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I'm currently working on a project which is build as a microservice architecture.

We have one "Gateway" which aggregates the data coming from the different microservices to return one aggregated result to the frontend. The "Gateways" exposes GraphQL queries and mutations to CRUD data.

The microservices are build using java and spring boot and expose several REST API endpoints.

The problem I'm currently facing happens when it comes to generate a aggregate report.

For example:

  1. Fronted queries all orders within a time span
  2. Orders microservice returns a List of orders containing a list of products and a customer reference
  3. Now for each product in one order a GET to the product micro services is invoked to get the product data. That means if an order contains 10 products 10 GET requests are created to get the data.
  4. Same goes to the customer reference. A GET request is invoked to get the concrete data of the customer from the customer micro service

Now if we imagine we want to query all orders of the last month this ends up in a long-running query which might run in a timeout.

I know that microservices in general do not claim to be fast and that this is not their main purpose. But the current situation is not sustainable.

Are there any ideas to improve the performance without re-implementing the whole project?

Sorry if this is the wrong stack network for such questions.

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    How are you doing the internal requests in the gateway? One at a time or asynchronously/parallel? There is no particular reason why ten requests have to take ten times as long. Of course, Erno's suggestion of using batch requests is even better because it allows you to avoid overhead at all stages, incl the actual database queries. – amon Feb 12 at 8:31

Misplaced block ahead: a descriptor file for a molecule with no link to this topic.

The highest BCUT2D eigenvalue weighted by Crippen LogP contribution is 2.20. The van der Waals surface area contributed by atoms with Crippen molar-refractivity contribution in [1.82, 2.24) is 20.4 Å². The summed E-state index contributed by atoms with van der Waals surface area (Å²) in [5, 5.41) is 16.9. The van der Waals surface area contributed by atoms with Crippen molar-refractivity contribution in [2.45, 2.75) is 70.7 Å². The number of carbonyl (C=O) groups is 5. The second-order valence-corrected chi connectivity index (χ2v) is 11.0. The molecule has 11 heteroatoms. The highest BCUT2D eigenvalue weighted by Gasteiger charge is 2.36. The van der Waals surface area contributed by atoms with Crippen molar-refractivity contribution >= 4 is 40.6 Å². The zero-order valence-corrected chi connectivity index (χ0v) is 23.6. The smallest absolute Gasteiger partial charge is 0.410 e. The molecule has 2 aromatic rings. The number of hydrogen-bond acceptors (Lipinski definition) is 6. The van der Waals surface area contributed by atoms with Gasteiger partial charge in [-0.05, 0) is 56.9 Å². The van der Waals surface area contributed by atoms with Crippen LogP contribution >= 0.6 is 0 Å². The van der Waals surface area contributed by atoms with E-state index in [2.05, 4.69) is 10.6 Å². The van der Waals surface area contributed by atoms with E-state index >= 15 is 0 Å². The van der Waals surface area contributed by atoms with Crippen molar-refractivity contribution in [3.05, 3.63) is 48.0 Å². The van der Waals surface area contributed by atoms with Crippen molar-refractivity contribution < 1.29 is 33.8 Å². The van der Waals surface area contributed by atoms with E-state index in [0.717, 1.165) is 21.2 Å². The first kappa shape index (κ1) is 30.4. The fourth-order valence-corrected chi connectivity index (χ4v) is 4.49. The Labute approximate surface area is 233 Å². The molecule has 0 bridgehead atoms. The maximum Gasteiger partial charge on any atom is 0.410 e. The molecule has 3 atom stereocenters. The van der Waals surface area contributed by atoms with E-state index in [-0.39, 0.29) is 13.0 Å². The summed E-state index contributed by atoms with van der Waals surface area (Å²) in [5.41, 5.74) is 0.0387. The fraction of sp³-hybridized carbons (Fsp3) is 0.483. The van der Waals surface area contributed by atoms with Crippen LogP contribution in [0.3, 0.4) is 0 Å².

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    there is no direct fix when the data is distributed among silos. you can create a data warehouse that contains all the data together, or reshape the microservices so the data is colocated and can be retrieved with a single query. – Martin K Feb 12 at 10:52
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One way to 'solve' this is by re-designing or extending the REST interfaces to support batches next to single item requests.

E.g.:

Next to the GET server/products/314 you could implement a POST server/products/filter and post a body containing the ids of multiple products.

This would reduce the number of round-trips (assuming that these are the costly part of the current design)

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  • That was also one of my considerations. But this was too obvious to me. Possibly there are other solutions, which are not known to me or are not accessible to me. Actually I have solved this with Batch requests. I assume that this improves the performance because the following is currently happening: Order has a list of products. For every single product within an order a GET request is sent to retrieve the product from the database. There may also be references to other objects in the product, so this will add up. – Michael Schulz Mar 12 at 6:33